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100 MPG Prius with Lead Acid Batteries

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Plug-In Supply, Inc has just unveiled the “PbA10” Conversion System last week at the Plug-in 2008 conference in San Jose. Their  system is based on the CalCars’ Open Source design, and it turns a standard 2004-2008 Toyota Prius into a Plug-in Hybrid Electric Vehicle (PHEV) with an all-electric range of 10-15 miles and improved average mileage of up to 100 miles per gallon (plus 1 cent/mile of electricity).

The conversion system uses a 5 kWh lead acid battery pack. The lead acid batteries are not old-fashioned, as you may think: they have a new extended lifespan of more than 800 cycles. The system is also very flexible, because it allows the user to upgrade to lithium-ion phosphate batteries which give your electric vehicle a range of 15-20 miles and a maximum speed in all-electric mode of 52 mph. The costs for these longer range Li-Ion batteries get lower every month.

The Pba PHEV battery pack is ready for commercialization. It contains 20 PbA20-12 lead acid batteries. It also contains the high voltage control systems closed in a steel box. They are built to last about 2 years, which is kinda short for a system that costs about $5000. The weight of the PbA system is 360 lb (163 kg), compared to 150 lb (68 kg) for the lithium-ion system.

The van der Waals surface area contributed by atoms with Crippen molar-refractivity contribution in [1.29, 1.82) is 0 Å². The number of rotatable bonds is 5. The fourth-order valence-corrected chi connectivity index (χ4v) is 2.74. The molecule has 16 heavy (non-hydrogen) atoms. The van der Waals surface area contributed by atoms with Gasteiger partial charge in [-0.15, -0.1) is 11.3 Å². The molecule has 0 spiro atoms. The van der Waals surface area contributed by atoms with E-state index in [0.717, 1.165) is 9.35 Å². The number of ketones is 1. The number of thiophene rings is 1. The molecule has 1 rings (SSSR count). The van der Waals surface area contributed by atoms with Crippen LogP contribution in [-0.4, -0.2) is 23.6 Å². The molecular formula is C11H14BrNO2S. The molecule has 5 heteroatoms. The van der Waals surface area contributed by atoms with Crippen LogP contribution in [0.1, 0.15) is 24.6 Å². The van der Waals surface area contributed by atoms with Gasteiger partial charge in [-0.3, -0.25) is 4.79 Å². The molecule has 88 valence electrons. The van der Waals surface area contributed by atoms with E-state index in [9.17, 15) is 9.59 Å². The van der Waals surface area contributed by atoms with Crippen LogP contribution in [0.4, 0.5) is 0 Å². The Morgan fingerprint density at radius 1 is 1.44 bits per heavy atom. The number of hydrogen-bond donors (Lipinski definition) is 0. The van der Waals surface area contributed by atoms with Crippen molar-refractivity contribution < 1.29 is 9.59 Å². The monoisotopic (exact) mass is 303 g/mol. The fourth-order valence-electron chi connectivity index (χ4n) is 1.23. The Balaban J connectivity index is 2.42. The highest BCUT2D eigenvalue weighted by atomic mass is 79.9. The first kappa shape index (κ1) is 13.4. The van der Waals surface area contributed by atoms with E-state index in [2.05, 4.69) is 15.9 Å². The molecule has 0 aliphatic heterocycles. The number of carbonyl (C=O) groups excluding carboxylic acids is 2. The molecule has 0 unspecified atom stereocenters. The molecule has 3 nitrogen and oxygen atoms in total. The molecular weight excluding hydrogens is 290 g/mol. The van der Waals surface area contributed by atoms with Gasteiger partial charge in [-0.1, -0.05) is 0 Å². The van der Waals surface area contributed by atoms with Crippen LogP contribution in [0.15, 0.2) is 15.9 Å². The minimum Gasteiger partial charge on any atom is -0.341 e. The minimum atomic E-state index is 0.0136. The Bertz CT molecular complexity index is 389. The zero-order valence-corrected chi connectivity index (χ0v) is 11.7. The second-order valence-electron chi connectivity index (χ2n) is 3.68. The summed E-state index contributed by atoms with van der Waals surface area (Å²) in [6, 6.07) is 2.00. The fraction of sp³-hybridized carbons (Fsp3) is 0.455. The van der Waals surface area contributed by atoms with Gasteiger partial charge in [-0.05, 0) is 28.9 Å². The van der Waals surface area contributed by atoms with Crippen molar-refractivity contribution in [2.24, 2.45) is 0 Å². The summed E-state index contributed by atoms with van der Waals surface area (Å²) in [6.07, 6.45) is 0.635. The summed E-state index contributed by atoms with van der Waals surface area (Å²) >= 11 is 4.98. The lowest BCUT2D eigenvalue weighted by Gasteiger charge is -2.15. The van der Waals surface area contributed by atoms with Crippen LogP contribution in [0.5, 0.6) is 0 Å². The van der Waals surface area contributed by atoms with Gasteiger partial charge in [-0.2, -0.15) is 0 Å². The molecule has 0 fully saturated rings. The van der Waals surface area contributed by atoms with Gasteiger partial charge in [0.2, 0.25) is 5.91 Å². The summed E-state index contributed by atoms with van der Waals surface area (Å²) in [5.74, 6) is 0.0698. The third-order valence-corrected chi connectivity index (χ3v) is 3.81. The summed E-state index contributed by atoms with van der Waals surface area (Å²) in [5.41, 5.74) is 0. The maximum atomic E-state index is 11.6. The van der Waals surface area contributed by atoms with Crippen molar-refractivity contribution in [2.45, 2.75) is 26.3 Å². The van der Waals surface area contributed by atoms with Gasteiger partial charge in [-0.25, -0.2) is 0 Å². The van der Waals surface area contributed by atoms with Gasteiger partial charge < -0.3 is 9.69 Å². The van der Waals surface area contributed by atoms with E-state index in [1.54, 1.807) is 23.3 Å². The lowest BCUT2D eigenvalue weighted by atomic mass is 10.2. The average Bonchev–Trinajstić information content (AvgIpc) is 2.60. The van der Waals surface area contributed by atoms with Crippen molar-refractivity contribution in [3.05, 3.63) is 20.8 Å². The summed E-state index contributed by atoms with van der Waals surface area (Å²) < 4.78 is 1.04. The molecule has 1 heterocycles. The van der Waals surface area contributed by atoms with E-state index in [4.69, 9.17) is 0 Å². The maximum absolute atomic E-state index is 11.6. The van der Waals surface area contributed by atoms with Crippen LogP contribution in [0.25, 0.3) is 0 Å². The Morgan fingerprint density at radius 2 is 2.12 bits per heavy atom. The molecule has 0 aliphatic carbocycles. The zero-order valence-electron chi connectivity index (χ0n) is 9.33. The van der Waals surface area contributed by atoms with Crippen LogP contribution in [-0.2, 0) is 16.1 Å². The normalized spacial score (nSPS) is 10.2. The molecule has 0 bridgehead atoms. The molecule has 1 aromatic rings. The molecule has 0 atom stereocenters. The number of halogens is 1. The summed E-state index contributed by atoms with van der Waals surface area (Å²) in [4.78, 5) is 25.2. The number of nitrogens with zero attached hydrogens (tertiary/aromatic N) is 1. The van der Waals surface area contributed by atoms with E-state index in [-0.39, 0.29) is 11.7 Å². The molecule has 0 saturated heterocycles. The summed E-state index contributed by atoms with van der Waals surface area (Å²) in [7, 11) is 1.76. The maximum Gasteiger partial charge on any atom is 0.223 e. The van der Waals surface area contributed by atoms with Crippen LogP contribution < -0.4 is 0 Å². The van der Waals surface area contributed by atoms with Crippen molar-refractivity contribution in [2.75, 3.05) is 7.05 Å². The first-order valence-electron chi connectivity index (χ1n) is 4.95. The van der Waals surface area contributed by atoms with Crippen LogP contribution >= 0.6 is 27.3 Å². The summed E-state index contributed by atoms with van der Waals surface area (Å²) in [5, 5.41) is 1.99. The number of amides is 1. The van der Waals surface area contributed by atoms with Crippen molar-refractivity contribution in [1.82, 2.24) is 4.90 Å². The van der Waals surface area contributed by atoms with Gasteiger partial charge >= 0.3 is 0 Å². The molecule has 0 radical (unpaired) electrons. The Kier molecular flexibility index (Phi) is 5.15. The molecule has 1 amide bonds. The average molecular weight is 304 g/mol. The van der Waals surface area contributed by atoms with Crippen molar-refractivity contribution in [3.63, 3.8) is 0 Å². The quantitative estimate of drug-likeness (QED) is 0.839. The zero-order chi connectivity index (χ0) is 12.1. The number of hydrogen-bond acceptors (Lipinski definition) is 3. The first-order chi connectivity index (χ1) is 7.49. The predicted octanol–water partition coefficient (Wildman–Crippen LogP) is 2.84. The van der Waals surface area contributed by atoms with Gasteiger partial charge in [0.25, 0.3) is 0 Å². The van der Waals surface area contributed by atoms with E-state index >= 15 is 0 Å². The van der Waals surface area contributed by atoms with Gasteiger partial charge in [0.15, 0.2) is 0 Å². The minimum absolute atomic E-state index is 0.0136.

Plug-in Supply is currently working on a PSI Lithium Ion Phosphate Prius+ conversion. They will use the latest batteries from Phoenix Silicon International (PSI). The chassis will provide access to the spare tire and is expected to provide 16 miles of EV mode operation and last the life of the car.

The cost of gasoline is raising, but all-electric vehicles’ cost has to be covered in a normal car’s lifetime. If you are about to change your $5000 system in 2 years (let’s not over-estimate the price, it may be lower, you’re only going to buy the batteries). You’ll have to drive a lot for that to happen.

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